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  • Writer's pictureLinda A. Kerns

Remember Kramer v. Kramer? Real-Life Divorce Rarely Ties Up So Neatly




What you should do if your marriage may be unraveling.


Divorce and separation provide endless fodder for movie and television writers. Forty-five years ago this year, the Academy award-winning Kramer v. Kramer used french toast to poignantly demonstrate the raw emotions accompanying divorce. Right after the Meryl Streep character leaves the marriage, Dustin Hoffman, her on-screen husband, botches breakfast as his young son watches him burn the french toast and drop it on the floor as he impatiently dismisses the child’s insistence that he only likes his french toast in whole pieces. A scene at the end of the movie shows the metamorphosis of the characters as they work in coordinated tandem to make breakfast, smoothly anticipating each other’s moves. In the absence of his wife, a father learned how to parent.


As divorce became more prevalent in the late seventies and eighties, the PG-rated flick dramatized the raw pain of child custody battles and children entering their teen years in the late seventies and early eighties saw snippets of their own lives, or of their friends, in the drama playing out on screen. Kramer v. Kramer touched on the complicated financial challenges of divorce but devoted most of the screen time to the relationship aspects.  


Recently, we learned that Meryl Streep’s real-life marriage did not stand the test of time.  In October 2023, Meryl Streep’s representative confirmed that she had been separated from her husband, Don Gummer, whom she married the year before the release of Kramer v. Kramer, for six years. They did not mention an actual divorce but confirmed that they lived apart.


As is the case for many people divorcing in their later years, Streep's children had grown into adulthood. At this stage in life, worries about current and future financial security replace battles over children. Meryl Streep and her movie star million-dollar earnings likely provide ample financial cushion such that the financing of separate residences causes neither worry nor strife. For the rest of those facing mid- and later-life marital breakdowns, worries about the economic realities overwhelm and take center stage.


Unfortunately, when panic sets in, perfectly rational adults can begin to spiral. Just at the time they need to make important decisions that determine the path of the rest of their life, they lose all sense of reasonableness. Going down the rabbit hole of internet legal advice can often aggravate the loss of logical thought as laws and rules vary from state to state and procedures can vary from county to county.  What might be a stellar decision for the resident of one state or county could financially ruin the resident of another.  Well-meaning but often misinformed family members and friends add to the chaos.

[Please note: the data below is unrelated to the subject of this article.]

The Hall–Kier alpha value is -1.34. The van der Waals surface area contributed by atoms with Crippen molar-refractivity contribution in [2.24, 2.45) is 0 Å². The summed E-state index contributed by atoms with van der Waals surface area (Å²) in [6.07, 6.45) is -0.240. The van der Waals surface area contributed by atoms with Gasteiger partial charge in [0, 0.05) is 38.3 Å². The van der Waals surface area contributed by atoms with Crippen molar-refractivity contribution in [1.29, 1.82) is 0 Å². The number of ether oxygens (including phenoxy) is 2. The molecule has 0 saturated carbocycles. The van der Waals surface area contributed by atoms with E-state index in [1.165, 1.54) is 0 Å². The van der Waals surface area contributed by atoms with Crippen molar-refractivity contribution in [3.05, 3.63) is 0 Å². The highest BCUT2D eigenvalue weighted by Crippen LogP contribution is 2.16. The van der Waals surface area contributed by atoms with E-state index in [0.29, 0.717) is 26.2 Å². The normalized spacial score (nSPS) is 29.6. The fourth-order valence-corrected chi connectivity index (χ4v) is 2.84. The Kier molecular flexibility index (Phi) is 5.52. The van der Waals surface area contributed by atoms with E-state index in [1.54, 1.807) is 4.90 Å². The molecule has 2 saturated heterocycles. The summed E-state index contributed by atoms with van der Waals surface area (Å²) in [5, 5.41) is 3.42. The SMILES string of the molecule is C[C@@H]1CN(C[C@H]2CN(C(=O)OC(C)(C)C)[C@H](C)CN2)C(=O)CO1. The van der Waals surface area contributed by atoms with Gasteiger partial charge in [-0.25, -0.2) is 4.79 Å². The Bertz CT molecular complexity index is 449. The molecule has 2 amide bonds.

To stop the swirling of emotions and conflicting information, the best course of action when faced with the end of a marriage is really the simplest: consult with a local, experienced family law attorney. While most attorneys charge a consultation fee for this first meeting, the cost will pay for itself tenfold as you navigate the perils of divorce. Unwinding the financial aspects of marriage takes research, analysis, patience, and information. Treating this process as the most important business transaction of your life will be the difference between security and chaos. If you do not like the first attorney, keep looking until you find the right connection.


The writers of Kramer v. Kramer tied everything up neatly in a storybook ending, where the mom realized that the dad and son belonged together, so she did not enforce what she won in court. No one talked about the long-term financial and emotional consequences of family dissolution.  Real life rarely follows such a feel-good and comforting path.


If you believe, or even suspect, that your marriage could be unraveling, take immediate steps to stop the merry-go-round of uncertainty. Face this difficult life challenge armed with the knowledge you need. You will undoubtedly burn some french toast along the way like Dustin Hoffman’s character at the beginning of the movie.  However, turning that fear and trepidation into a productive action plan with the advice of a professional will serve you well, and your post-divorce self will be ever so grateful.  


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